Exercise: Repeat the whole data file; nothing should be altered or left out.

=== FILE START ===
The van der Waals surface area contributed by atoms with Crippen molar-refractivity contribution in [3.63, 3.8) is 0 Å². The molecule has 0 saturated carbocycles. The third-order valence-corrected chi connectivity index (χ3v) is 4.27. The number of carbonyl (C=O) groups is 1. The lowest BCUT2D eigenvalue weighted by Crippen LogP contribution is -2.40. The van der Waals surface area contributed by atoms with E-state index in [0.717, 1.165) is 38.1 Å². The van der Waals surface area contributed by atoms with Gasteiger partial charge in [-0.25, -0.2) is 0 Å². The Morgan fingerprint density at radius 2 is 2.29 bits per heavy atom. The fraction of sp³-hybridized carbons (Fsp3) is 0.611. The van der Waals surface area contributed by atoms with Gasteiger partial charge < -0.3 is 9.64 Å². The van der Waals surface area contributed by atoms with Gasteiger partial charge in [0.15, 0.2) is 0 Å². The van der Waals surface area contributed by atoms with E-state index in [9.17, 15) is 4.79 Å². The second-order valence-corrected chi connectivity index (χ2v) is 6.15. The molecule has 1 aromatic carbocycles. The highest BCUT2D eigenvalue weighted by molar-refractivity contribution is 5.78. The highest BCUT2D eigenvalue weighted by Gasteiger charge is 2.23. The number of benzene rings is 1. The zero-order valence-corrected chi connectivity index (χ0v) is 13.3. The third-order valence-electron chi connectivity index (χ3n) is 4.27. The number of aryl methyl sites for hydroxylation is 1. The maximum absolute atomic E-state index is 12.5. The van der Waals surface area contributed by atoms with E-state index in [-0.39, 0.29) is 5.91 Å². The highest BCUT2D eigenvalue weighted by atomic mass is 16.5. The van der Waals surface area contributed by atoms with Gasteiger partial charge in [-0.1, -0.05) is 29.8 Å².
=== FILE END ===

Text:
The van der Waals surface area contributed by atoms with Crippen molar-refractivity contribution in [3.63, 3.8) is 0 Å². The molecule has 0 saturated carbocycles. The third-order valence-corrected chi connectivity index (χ3v) is 4.27. The number of carbonyl (C=O) groups is 1. The lowest BCUT2D eigenvalue weighted by Crippen LogP contribution is -2.40. The van der Waals surface area contributed by atoms with E-state index in [0.717, 1.165) is 38.1 Å². The van der Waals surface area contributed by atoms with Gasteiger partial charge in [-0.25, -0.2) is 0 Å². The Morgan fingerprint density at radius 2 is 2.29 bits per heavy atom. The fraction of sp³-hybridized carbons (Fsp3) is 0.611. The van der Waals surface area contributed by atoms with Gasteiger partial charge < -0.3 is 9.64 Å². The van der Waals surface area contributed by atoms with Gasteiger partial charge in [0.15, 0.2) is 0 Å². The van der Waals surface area contributed by atoms with E-state index in [9.17, 15) is 4.79 Å². The second-order valence-corrected chi connectivity index (χ2v) is 6.15. The molecule has 1 aromatic carbocycles. The highest BCUT2D eigenvalue weighted by molar-refractivity contribution is 5.78. The highest BCUT2D eigenvalue weighted by Gasteiger charge is 2.23. The number of benzene rings is 1. The zero-order valence-corrected chi connectivity index (χ0v) is 13.3. The third-order valence-electron chi connectivity index (χ3n) is 4.27. The number of aryl methyl sites for hydroxylation is 1. The maximum absolute atomic E-state index is 12.5. The van der Waals surface area contributed by atoms with E-state index in [-0.39, 0.29) is 5.91 Å². The highest BCUT2D eigenvalue weighted by atomic mass is 16.5. The van der Waals surface area contributed by atoms with Gasteiger partial charge in [-0.1, -0.05) is 29.8 Å².